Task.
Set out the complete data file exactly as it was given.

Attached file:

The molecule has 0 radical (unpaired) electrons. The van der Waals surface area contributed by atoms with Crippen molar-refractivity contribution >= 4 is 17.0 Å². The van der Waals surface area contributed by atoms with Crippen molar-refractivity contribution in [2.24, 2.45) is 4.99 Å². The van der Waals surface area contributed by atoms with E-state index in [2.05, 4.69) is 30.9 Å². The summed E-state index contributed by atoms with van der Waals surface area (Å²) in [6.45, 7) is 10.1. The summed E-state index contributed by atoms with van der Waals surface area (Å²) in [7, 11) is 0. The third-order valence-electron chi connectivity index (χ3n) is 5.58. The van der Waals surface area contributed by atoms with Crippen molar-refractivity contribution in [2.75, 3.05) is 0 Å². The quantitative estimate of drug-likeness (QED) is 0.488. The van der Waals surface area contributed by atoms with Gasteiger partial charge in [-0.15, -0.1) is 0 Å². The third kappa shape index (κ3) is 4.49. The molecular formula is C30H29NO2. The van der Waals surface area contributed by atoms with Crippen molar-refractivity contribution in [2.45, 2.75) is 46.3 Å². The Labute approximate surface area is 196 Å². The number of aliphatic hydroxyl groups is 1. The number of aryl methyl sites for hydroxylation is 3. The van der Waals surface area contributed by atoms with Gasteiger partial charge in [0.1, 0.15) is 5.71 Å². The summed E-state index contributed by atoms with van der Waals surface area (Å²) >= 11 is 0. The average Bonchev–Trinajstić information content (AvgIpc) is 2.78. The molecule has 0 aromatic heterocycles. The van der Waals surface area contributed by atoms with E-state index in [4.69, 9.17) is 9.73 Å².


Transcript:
The molecule has 0 radical (unpaired) electrons. The van der Waals surface area contributed by atoms with Crippen molar-refractivity contribution >= 4 is 17.0 Å². The van der Waals surface area contributed by atoms with Crippen molar-refractivity contribution in [2.24, 2.45) is 4.99 Å². The van der Waals surface area contributed by atoms with E-state index in [2.05, 4.69) is 30.9 Å². The summed E-state index contributed by atoms with van der Waals surface area (Å²) in [6.45, 7) is 10.1. The summed E-state index contributed by atoms with van der Waals surface area (Å²) in [7, 11) is 0. The third-order valence-electron chi connectivity index (χ3n) is 5.58. The van der Waals surface area contributed by atoms with Crippen molar-refractivity contribution in [2.75, 3.05) is 0 Å². The quantitative estimate of drug-likeness (QED) is 0.488. The van der Waals surface area contributed by atoms with Gasteiger partial charge in [-0.15, -0.1) is 0 Å². The third kappa shape index (κ3) is 4.49. The molecular formula is C30H29NO2. The van der Waals surface area contributed by atoms with Crippen molar-refractivity contribution in [2.45, 2.75) is 46.3 Å². The Labute approximate surface area is 196 Å². The number of aliphatic hydroxyl groups is 1. The number of aryl methyl sites for hydroxylation is 3. The van der Waals surface area contributed by atoms with Gasteiger partial charge in [0.1, 0.15) is 5.71 Å². The summed E-state index contributed by atoms with van der Waals surface area (Å²) >= 11 is 0. The average Bonchev–Trinajstić information content (AvgIpc) is 2.78. The molecule has 0 aromatic heterocycles. The van der Waals surface area contributed by atoms with E-state index in [4.69, 9.17) is 9.73 Å².